Robbins: How the Supremes keep America’s ship steady

Originally, there were six. Their numbers did not increase by some act of corporeal reproduction. Instead, you can blame it on Congress. At various times — stretching back to 1789 — there have been six, 10, or the current nine. 

In 1937, in an effort to stack the court with justices more friendly to his “New Deal,” President Franklin Roosevelt attempted to prevail upon the Congress to pass legislation that would allow a new one to be added — for a total of up to 15 — for one over the age of 70 who opted not to retire.  Congress nixed his plan.

The Supreme Court of the United States (SCOTUS, in the popular vernacular), convened for the first time in February 1790. At first, the justices met in the Big Apple which was not so robust an apple at the time, then Philadelphia, then, finally, Washington D.C. where they have hung their hats and ermine robes since 1801. Not until 1935, however, did the SCOTUS have its own, permanent home, the imposing marble structure located at One First Street NE in D.C. and designed by the renowned architect, Cass Gilbert Sr.

Although since 1869, the number has been nine — one chief justice and eight associate justices — the reason that the number yo-yo-ed over its early years had not a thing to do with the Duncan Toy Company. Rather, what it had to do with was the fact that the Constitution itself left it to Congress to determine how many justices there should be.  If you have read my previous columns relating to the Constitution, you will have gleaned that the Constitution is an instrument of both surprising brevity and flexibility.  What the founders wanted was a Constitution that could breathe and, as time advanced, loosen its judicial belt.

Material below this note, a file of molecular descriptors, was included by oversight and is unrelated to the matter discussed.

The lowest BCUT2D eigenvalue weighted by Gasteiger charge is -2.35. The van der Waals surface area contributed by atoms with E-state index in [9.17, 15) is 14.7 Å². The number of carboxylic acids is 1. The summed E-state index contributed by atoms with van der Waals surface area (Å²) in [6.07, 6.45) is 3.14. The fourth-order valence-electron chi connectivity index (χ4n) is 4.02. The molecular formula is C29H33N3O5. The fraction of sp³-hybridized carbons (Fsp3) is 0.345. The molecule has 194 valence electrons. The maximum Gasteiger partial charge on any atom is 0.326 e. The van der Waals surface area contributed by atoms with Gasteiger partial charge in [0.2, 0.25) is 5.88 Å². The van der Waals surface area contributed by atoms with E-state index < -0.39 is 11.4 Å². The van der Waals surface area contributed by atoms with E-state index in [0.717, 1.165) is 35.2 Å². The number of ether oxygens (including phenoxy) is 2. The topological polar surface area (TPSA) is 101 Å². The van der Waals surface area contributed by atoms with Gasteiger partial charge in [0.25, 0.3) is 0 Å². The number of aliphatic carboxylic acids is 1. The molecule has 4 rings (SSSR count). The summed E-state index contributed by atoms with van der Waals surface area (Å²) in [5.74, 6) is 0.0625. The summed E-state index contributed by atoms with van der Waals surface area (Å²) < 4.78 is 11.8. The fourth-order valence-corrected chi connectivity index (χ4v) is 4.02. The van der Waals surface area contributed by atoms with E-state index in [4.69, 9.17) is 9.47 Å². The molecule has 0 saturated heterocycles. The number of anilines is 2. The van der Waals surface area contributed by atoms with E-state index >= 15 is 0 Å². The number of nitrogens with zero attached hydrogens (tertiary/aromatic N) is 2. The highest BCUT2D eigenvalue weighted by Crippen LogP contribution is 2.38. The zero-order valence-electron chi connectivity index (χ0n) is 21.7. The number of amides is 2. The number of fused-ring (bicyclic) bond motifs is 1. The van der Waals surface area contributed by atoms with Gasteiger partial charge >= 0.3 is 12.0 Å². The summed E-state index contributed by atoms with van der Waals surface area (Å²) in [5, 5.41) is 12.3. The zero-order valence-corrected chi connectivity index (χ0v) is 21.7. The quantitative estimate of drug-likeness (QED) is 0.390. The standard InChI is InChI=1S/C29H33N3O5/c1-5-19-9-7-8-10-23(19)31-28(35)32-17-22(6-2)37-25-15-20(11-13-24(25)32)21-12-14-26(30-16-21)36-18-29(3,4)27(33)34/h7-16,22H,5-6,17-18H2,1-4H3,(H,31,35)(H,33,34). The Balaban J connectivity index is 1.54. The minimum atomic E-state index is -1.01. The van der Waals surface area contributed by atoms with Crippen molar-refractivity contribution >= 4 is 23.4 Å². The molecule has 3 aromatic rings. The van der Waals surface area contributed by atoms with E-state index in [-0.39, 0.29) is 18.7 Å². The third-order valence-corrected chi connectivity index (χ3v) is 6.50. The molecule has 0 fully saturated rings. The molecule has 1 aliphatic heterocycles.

Another shocker is that are no requirements — none whatsoever — to become a justice of the United States Supreme Court. Six justices have been foreign-born (the well-known Felix Frankfurter among them) and the youngest justice — almost a toddler by judicial standards — was the 32-year-old Joseph Story who most place among the most rarified within the sparkling galaxy of Supreme Court stars.  On the other end of age spectrum was Oliver Wendell Holmes, who served until the age of 90, making him the oldest. The ghost of Justice Holmes sees the current Ruth Bader Ginsberg fast approaching in the rearview.

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Although every justice has been a lawyer, in the days when apprenticeships in law were common, not every justice attended law school. James Byrnes, who served a brief tenure on the court from 1941 to 1942, didn’t even graduate from high school.

While justices are appointed by the president — pending Senate confirmation — for life, borrowing from Shakespeare, “Restless lies the head that wears the crown” (or, perhaps in this case, that dons the judicial robes), as justices can be impeached. However, only one, Samuel Chase, ever has been (and he survived another seven years). Their tenure is not absolute.